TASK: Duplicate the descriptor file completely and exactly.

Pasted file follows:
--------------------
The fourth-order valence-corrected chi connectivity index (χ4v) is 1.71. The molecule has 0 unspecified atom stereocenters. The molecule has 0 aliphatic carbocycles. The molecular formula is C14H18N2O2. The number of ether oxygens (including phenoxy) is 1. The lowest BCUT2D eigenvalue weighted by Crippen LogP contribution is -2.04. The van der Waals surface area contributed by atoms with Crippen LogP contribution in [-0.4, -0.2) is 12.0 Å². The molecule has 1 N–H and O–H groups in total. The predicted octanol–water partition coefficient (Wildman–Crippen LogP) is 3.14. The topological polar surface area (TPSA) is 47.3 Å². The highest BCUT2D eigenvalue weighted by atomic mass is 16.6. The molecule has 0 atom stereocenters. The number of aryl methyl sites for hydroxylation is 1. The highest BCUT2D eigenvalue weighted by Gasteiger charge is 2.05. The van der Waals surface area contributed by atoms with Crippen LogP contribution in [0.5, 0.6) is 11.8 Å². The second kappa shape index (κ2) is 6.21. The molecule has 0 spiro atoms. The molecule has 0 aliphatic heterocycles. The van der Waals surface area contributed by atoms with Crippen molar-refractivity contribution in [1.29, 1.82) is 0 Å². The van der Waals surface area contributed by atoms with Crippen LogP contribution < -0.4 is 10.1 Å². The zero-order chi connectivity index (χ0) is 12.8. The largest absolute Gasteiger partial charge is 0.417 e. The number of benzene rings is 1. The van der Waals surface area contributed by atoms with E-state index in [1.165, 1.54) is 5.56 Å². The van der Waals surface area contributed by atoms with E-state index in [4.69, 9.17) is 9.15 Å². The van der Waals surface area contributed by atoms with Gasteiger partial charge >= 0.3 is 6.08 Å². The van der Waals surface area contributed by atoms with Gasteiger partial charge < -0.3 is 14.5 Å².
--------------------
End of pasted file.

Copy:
The fourth-order valence-corrected chi connectivity index (χ4v) is 1.71. The molecule has 0 unspecified atom stereocenters. The molecule has 0 aliphatic carbocycles. The molecular formula is C14H18N2O2. The number of ether oxygens (including phenoxy) is 1. The lowest BCUT2D eigenvalue weighted by Crippen LogP contribution is -2.04. The van der Waals surface area contributed by atoms with Crippen LogP contribution in [-0.4, -0.2) is 12.0 Å². The molecule has 1 N–H and O–H groups in total. The predicted octanol–water partition coefficient (Wildman–Crippen LogP) is 3.14. The topological polar surface area (TPSA) is 47.3 Å². The highest BCUT2D eigenvalue weighted by atomic mass is 16.6. The molecule has 0 atom stereocenters. The number of aryl methyl sites for hydroxylation is 1. The highest BCUT2D eigenvalue weighted by Gasteiger charge is 2.05. The van der Waals surface area contributed by atoms with Crippen LogP contribution in [0.5, 0.6) is 11.8 Å². The second kappa shape index (κ2) is 6.21. The molecule has 0 spiro atoms. The molecule has 0 aliphatic heterocycles. The van der Waals surface area contributed by atoms with Crippen molar-refractivity contribution in [1.29, 1.82) is 0 Å². The van der Waals surface area contributed by atoms with Crippen LogP contribution < -0.4 is 10.1 Å². The zero-order chi connectivity index (χ0) is 12.8. The largest absolute Gasteiger partial charge is 0.417 e. The number of benzene rings is 1. The van der Waals surface area contributed by atoms with E-state index in [1.165, 1.54) is 5.56 Å². The van der Waals surface area contributed by atoms with E-state index in [4.69, 9.17) is 9.15 Å². The van der Waals surface area contributed by atoms with Gasteiger partial charge >= 0.3 is 6.08 Å². The van der Waals surface area contributed by atoms with Gasteiger partial charge < -0.3 is 14.5 Å².